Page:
Brown researchers say when a nursing facility resident is dying, oftentimes aggressive interventions like inserting a feeding tube or sending the patient to the emergency room can futilely worsen, rather than relieve, their distress. While palliative care can pull resources together in a facility to provide comfort at the end of a resident’s life, the knowledge of it varies among nursing directors.  A new large national study found that the more nursing directors knew about palliative care, the lower the likelihood that their patients would experience aggressive end-of-life care.

Susan C. Miller, professor (research) of health services, policy and practice in the Brown University School of Public Health and lead author of the study in the Journal of Palliative Medicine, published March 16, 2015, worked with colleagues to survey nursing directors at more than 1,900 nursing facilities across the nation between July 2009 and June 2010.  The researchers hoped to learn more about their knowledge of palliative care and their facility’s implementation of key palliative care practices.

Knowledge Is Power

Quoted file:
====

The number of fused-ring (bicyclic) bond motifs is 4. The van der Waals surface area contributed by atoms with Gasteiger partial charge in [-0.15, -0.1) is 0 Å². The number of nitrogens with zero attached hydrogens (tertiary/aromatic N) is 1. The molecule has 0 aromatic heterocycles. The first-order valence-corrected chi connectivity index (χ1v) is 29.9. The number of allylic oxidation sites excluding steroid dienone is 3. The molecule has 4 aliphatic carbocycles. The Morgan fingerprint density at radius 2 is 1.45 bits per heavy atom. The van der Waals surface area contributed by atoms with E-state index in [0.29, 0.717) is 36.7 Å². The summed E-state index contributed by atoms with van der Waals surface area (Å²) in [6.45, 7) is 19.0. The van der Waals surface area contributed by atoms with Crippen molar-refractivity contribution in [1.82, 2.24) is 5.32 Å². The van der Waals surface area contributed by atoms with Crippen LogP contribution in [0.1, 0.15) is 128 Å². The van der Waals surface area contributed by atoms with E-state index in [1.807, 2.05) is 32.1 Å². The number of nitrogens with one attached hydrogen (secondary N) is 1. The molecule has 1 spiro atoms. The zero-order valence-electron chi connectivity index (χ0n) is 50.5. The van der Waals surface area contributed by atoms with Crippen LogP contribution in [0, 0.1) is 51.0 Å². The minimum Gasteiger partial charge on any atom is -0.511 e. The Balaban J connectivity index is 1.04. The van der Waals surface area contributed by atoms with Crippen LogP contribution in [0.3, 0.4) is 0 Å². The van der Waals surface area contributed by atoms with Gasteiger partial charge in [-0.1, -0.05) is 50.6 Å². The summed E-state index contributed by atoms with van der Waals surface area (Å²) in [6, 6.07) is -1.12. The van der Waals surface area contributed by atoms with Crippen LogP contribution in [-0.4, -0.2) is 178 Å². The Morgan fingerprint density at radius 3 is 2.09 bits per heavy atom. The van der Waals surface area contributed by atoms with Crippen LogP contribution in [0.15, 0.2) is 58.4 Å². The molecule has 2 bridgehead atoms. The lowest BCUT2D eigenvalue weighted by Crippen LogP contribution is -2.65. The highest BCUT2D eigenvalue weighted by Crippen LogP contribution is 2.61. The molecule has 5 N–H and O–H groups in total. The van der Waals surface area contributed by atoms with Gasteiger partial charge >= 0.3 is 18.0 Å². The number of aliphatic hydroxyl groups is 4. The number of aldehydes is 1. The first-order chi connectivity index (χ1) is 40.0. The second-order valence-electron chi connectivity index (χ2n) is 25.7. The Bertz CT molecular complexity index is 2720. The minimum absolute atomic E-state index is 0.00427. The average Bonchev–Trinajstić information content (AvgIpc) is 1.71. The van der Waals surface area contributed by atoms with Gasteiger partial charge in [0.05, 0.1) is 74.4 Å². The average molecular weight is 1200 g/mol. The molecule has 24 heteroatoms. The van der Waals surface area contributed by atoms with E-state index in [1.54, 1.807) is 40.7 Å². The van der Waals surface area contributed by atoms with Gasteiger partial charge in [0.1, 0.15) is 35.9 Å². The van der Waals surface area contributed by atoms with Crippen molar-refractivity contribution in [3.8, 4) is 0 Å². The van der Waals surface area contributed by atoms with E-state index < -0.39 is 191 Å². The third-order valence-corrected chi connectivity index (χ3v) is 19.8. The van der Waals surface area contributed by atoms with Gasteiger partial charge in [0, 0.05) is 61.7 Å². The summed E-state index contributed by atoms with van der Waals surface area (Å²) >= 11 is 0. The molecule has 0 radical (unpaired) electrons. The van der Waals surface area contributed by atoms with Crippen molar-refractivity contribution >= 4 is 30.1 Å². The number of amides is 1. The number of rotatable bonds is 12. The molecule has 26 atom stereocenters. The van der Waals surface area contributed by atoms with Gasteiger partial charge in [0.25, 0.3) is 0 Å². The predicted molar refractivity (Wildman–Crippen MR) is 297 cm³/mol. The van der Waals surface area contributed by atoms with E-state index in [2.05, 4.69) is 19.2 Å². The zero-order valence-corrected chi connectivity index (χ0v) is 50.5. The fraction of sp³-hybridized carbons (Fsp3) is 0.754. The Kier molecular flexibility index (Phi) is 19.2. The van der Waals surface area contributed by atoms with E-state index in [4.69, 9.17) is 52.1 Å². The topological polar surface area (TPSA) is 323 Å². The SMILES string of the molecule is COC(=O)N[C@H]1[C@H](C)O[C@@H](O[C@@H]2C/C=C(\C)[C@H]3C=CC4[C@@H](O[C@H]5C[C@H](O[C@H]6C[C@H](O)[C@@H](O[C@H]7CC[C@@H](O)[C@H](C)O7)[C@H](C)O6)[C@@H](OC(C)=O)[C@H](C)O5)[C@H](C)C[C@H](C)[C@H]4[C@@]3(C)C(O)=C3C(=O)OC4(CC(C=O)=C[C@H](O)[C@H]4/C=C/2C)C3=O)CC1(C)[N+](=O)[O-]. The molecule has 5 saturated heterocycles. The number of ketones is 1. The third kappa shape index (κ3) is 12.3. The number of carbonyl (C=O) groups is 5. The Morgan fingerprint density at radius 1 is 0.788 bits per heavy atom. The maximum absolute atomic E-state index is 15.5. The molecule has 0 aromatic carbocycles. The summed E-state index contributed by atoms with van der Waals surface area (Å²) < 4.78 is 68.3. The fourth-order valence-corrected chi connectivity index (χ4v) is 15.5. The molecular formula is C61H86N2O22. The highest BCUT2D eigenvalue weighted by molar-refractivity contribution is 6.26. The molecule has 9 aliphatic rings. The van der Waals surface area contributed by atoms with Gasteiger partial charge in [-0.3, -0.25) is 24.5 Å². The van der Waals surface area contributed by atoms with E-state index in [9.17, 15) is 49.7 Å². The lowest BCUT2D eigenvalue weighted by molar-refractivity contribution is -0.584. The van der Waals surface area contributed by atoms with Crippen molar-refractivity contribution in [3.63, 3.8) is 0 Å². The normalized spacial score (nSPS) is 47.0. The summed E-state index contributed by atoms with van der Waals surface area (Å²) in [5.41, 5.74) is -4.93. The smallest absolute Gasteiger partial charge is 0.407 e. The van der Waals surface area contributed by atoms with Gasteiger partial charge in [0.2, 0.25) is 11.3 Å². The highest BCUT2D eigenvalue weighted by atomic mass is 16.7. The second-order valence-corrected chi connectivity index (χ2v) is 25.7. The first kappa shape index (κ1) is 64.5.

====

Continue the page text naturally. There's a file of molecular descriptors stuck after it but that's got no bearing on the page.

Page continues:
According to the findings of the Brown study, the first nationally representative sample of palliative care familiarity at nursing homes, more than one in five of the surveyed directors had little or no basic palliative care knowledge, although 43 percent were fully versed.

“While the Institute of Medicine has called for greater access to skilled palliative care across settings, the fact that one in five U.S. nursing home directors of nursing had very limited palliative care knowledge demonstrates the magnitude of the challenge in many nursing homes,” Miller said. “Improvement is needed as are efforts to facilitate this improvement, including increased Medicare/Medicaid surveyor oversight of nursing home palliative care and quality indicators reflecting provision of high-quality palliative care,” she said, noting that besides quizzing the directors the researchers also analyzed Medicare data on the 58,876 residents who died during the period to identify the type of treatments they experienced when they were dying.